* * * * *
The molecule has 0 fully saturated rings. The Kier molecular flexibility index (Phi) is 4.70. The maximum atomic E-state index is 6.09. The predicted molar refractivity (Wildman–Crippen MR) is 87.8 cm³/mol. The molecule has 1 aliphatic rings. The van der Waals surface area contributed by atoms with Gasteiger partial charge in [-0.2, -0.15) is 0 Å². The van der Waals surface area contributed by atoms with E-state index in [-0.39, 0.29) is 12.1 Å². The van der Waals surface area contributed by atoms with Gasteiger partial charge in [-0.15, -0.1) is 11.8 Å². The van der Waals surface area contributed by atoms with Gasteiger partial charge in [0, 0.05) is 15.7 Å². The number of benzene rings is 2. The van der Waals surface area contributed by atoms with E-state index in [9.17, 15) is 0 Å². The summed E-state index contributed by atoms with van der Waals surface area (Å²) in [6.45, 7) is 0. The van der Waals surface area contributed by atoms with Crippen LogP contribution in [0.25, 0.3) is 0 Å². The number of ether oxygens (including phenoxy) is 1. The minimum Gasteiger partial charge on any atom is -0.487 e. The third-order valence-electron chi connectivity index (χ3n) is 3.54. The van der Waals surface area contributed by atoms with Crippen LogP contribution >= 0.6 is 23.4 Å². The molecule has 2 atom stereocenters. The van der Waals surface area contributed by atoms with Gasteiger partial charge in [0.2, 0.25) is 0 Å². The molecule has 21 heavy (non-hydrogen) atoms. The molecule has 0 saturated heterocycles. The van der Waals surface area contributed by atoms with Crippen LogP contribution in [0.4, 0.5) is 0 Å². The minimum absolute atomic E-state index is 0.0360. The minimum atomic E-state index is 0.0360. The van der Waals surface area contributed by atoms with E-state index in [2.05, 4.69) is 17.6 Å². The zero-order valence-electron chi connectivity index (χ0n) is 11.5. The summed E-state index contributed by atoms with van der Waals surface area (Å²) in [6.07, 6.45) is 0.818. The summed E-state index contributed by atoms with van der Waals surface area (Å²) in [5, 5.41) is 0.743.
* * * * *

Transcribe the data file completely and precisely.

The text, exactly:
The molecule has 0 fully saturated rings. The Kier molecular flexibility index (Phi) is 4.70. The maximum atomic E-state index is 6.09. The predicted molar refractivity (Wildman–Crippen MR) is 87.8 cm³/mol. The molecule has 1 aliphatic rings. The van der Waals surface area contributed by atoms with Gasteiger partial charge in [-0.2, -0.15) is 0 Å². The van der Waals surface area contributed by atoms with E-state index in [-0.39, 0.29) is 12.1 Å². The van der Waals surface area contributed by atoms with Gasteiger partial charge in [-0.15, -0.1) is 11.8 Å². The van der Waals surface area contributed by atoms with Gasteiger partial charge in [0, 0.05) is 15.7 Å². The number of benzene rings is 2. The van der Waals surface area contributed by atoms with E-state index in [9.17, 15) is 0 Å². The summed E-state index contributed by atoms with van der Waals surface area (Å²) in [6.45, 7) is 0. The van der Waals surface area contributed by atoms with Crippen LogP contribution in [0.25, 0.3) is 0 Å². The number of ether oxygens (including phenoxy) is 1. The minimum Gasteiger partial charge on any atom is -0.487 e. The third-order valence-electron chi connectivity index (χ3n) is 3.54. The van der Waals surface area contributed by atoms with Crippen LogP contribution >= 0.6 is 23.4 Å². The molecule has 2 atom stereocenters. The van der Waals surface area contributed by atoms with Gasteiger partial charge in [0.2, 0.25) is 0 Å². The molecule has 21 heavy (non-hydrogen) atoms. The molecule has 0 saturated heterocycles. The van der Waals surface area contributed by atoms with Crippen LogP contribution in [0.4, 0.5) is 0 Å². The minimum absolute atomic E-state index is 0.0360. The minimum atomic E-state index is 0.0360. The van der Waals surface area contributed by atoms with E-state index in [2.05, 4.69) is 17.6 Å². The zero-order valence-electron chi connectivity index (χ0n) is 11.5. The summed E-state index contributed by atoms with van der Waals surface area (Å²) in [6.07, 6.45) is 0.818. The summed E-state index contributed by atoms with van der Waals surface area (Å²) in [5, 5.41) is 0.743.